The Madness Of Cutting Social Safety Net Funding

The Madness Of Cutting Social Safety Net Funding


I think we can all agree that the die is cast on social safety nets. That’s why it’s more important than ever to find the most cost effective ways to implement them.

So when I read the following story in the NY Times about states slashing money for these programs, I just shook my head…especially since doing so will end up costing us more money in the long run.


Perhaps nowhere have the cuts been more disruptive than in Arizona, where more than 1,000 frail elderly people are struggling without home-care aides to help with bathing, housekeeping and trips to the doctor. Officials acknowledge that some are apt to become sicker or fall, ending up in nursing homes at a far higher cost.

Ohio and other states face large cutbacks in child welfare investigations, which may mean more injured children and more taken into foster care. Despite tax increases, California has ended dental coverage for adults on Medicaid, all but guaranteeing future medical problems.

“There’s no question that we’re getting short-term savings that will result in greater long-term human and financial costs,” said Linda J. Blessing, interim chief of the Arizona Department of Economic Security, expressing the concerns of officials and community agencies around the country. “There are no good options, just less bad options.”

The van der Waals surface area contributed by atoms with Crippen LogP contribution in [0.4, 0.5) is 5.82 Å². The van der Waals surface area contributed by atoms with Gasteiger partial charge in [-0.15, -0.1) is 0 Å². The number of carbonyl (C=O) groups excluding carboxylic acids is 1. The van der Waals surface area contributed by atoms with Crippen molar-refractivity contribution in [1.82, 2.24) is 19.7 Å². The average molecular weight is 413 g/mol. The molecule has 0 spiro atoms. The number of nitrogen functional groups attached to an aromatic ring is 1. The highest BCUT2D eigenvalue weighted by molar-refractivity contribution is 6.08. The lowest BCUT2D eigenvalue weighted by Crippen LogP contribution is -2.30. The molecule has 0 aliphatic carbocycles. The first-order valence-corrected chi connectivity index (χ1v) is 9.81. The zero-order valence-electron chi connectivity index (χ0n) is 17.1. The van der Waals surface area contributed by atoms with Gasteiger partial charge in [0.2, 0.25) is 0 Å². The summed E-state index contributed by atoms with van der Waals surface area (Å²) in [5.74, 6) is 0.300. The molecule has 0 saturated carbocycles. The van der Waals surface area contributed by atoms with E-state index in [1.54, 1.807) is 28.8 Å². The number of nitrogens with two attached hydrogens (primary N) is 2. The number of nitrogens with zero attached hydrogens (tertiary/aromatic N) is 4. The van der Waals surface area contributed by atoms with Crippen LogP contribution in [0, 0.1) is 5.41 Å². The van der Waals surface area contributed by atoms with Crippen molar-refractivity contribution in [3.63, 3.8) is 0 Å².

And so…get ready…this is why state tax rates need to be raised across the board. Yes, not just on the wealthiest, but all of us who can afford it.

The reason is obvious…if we don’t we’ll all end up paying more in the long run anyway. Think of it like a leak in your sink. Fix it early and the floor underneath won’t be damaged. Well, we had that chance a long time ago, but it didn’t happen. And now the floor is close to being rotten.